The family physician’s role in preventing childhood injuries

The family physician’s role in preventing childhood injuries – Editorial

Juan G. Rodriguez

This issue of American Family Physician features an article by Deborah Glotzer, M.D., on one of the most important public health problems in the United States–childhood injuries. Since 1968, the death rate from all causes other than injury has declined 56 percent in children, while the death rate for injuries has declined only 25 percent. In 1986, intentional and unintentional injuries resulted in more than 22,000 deaths in infants and young people up to 10 years of age; among those aged one to 19 years, injuries accounted for 64 percent of all deaths. [1]

No other childhood condition causes as many lost years of life as injuries. [1] Each year, an estimated 600,000 children are hospitalized because of injuries, accounting for 20 percent of all hospitalizations among children (second only to respiratory illnesses). [1] Injuries lead to more hospital days of care than any childhood disease, cause the highest proportion of discharges to long-term care facilities and result in the highest proportion of children who require home health care after hospital discharge. Furthermore, almost 16 million children are seen for injuries in hospital emergency rooms each year. The estimated costs in 1985 for children who died because of injury amounted to more than $8 billion. [1]

Childhood injury and injury prevention have not received the attention they deserve from the medical community. Injury prevention has not been sufficiently integrated into medical curricula and has not received adequate research funding and support from the medical community. Traditionally, medical professionals have perceived injuries as “accidents” — unpredictable, unpreventable and merely a part of growing up. Injuries, however, like diseases, have associated risk factors, and knowledge of these predictable patterns can be helpful in nationwide prevention efforts.

Family physicians, who provide more ambulatory health care to Americans than any other specialists [2] and are well respected as a source of medical information, can help forge parental attitudes and influence general health practices. Injury prevention can easily be incorporated into routine prevention guidance, a mainstay of family practice. In one study, [3] appropriate injury counseling took only three minutes and 17 seconds of the physician’s time.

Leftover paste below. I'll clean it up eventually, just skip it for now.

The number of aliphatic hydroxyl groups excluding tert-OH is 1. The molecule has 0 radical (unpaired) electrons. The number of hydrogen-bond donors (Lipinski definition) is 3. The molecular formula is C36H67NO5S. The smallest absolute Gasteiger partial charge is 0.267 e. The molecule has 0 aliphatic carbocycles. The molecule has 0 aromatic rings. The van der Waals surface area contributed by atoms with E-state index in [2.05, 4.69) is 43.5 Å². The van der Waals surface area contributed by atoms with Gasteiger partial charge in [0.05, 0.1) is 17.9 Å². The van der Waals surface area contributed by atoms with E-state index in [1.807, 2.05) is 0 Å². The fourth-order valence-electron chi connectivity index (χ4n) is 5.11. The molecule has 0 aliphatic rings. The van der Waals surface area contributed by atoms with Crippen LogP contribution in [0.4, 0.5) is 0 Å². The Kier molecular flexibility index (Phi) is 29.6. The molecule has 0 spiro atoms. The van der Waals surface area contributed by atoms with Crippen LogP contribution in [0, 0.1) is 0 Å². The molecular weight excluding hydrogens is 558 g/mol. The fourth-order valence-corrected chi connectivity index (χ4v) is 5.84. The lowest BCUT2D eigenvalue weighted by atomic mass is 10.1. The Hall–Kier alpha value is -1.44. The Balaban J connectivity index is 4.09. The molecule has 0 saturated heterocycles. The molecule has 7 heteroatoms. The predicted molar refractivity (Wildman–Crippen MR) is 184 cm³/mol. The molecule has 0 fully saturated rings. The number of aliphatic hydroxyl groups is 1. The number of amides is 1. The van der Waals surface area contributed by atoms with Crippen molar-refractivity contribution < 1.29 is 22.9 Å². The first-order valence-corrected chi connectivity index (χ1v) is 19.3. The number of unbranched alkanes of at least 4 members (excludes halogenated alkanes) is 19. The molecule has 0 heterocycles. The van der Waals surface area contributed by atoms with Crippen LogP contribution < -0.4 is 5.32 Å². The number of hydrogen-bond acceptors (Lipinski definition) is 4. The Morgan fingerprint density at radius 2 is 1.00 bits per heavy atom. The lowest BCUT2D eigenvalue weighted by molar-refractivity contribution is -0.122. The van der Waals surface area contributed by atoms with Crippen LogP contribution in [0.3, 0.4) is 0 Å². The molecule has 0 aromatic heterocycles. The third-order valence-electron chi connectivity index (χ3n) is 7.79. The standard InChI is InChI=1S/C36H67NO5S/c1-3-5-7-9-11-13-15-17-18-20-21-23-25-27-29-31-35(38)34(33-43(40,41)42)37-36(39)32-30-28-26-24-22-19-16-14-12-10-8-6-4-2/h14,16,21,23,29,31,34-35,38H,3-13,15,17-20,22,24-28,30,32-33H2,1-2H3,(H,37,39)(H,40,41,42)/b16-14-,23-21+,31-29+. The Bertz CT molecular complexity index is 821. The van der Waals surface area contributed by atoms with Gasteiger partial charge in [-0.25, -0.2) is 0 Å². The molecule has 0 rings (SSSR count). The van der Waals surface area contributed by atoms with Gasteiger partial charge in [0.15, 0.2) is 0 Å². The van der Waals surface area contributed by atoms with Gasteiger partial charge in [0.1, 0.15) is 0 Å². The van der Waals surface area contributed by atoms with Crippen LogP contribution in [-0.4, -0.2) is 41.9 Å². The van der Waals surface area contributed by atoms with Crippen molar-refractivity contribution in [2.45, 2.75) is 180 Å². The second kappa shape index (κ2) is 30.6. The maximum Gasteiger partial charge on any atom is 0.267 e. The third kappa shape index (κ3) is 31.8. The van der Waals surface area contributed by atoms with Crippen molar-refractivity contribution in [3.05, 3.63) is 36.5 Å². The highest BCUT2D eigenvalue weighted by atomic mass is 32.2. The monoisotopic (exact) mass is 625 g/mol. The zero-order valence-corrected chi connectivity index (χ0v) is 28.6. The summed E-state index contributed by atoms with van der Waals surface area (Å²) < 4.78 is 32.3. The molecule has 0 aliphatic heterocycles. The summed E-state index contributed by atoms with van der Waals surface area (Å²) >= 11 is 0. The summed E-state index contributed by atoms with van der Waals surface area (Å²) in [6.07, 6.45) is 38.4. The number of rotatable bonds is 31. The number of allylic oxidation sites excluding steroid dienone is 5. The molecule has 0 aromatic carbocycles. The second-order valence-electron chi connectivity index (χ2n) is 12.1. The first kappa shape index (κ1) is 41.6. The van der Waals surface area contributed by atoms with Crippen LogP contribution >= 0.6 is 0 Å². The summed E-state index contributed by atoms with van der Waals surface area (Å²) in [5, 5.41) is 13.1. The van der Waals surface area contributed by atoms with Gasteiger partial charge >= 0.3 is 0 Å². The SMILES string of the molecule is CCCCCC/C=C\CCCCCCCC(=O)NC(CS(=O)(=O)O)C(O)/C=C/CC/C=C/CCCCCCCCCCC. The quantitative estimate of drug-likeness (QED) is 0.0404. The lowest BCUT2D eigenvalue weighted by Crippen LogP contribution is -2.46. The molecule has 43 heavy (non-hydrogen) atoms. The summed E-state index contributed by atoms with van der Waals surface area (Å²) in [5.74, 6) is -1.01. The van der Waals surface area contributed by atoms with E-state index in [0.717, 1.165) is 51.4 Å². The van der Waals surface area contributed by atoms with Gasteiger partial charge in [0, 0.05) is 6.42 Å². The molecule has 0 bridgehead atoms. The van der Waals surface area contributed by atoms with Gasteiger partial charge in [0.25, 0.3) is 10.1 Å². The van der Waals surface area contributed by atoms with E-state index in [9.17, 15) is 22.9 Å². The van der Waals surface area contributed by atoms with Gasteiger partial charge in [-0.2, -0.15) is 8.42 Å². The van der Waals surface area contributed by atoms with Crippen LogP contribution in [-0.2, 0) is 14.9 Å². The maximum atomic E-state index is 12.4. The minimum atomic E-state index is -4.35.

Several resources are available to help the physician become familiar with various issues in childhood injury prevention. [1,4,5] Additionally, such programs as The Injury Prevention Program of the American Academy of Pediatrics [6] provide packaged formats of developmentally appropriate interventions that can easily become part of the daily office routine.

The injury prevention challenge is clear, and the family physician, the first line of defense in our nation’s health care system, must take an active role in answering this challenge. Injuries are not random events. They are not inconsequential — and they can be prevented. The family physician’s commitment to this philosophy will go a long way toward improving the health of children.

JUAN G. RODRIGUEZ, M.D., M.P.H. MARK L. ROSENBERG, M.D., M.P.P. Division of Injury Control Centers for Disease Control Atlanta

REFERENCES

[1] Division of Injury Control, Center for Environmental Health and Injury Control, Centers for Disease Control. Childhood injuries in the United States. Am J Dis Child 1990;144:627-46.

[2] McLemore T, DeLozier J. 1985 summary: national ambulatory medical care survey. Hyattsville, Md.: U.S. Department of Health and Human Services, 1987;no. (PHS)87-1250.

[3] Bass JL, Mehta KA, Ostrovsky M, Halperin SF. Educating parents about injury prevention. Pediatr Clin North Am 1985;32:233-42.

[4] Rodriguez JG. Childhood injuries in the United States: a priority issue [Editorial]. Am J Dis Child 1990;144:625-6.

[5] Rosenberg ML, Rodriguez JG, Chorba TL. Childhood injures: where we are. Pediatrics 1990;86(suppl):1084-91.

[6] The Committee on Injury and Poisoning Prevention. The Injury Prevention Program (TIPP). Elkgrove Village, Ill.: American Academy of Pediatrics, 1989.

COPYRIGHT 1991 American Academy of Family Physicians

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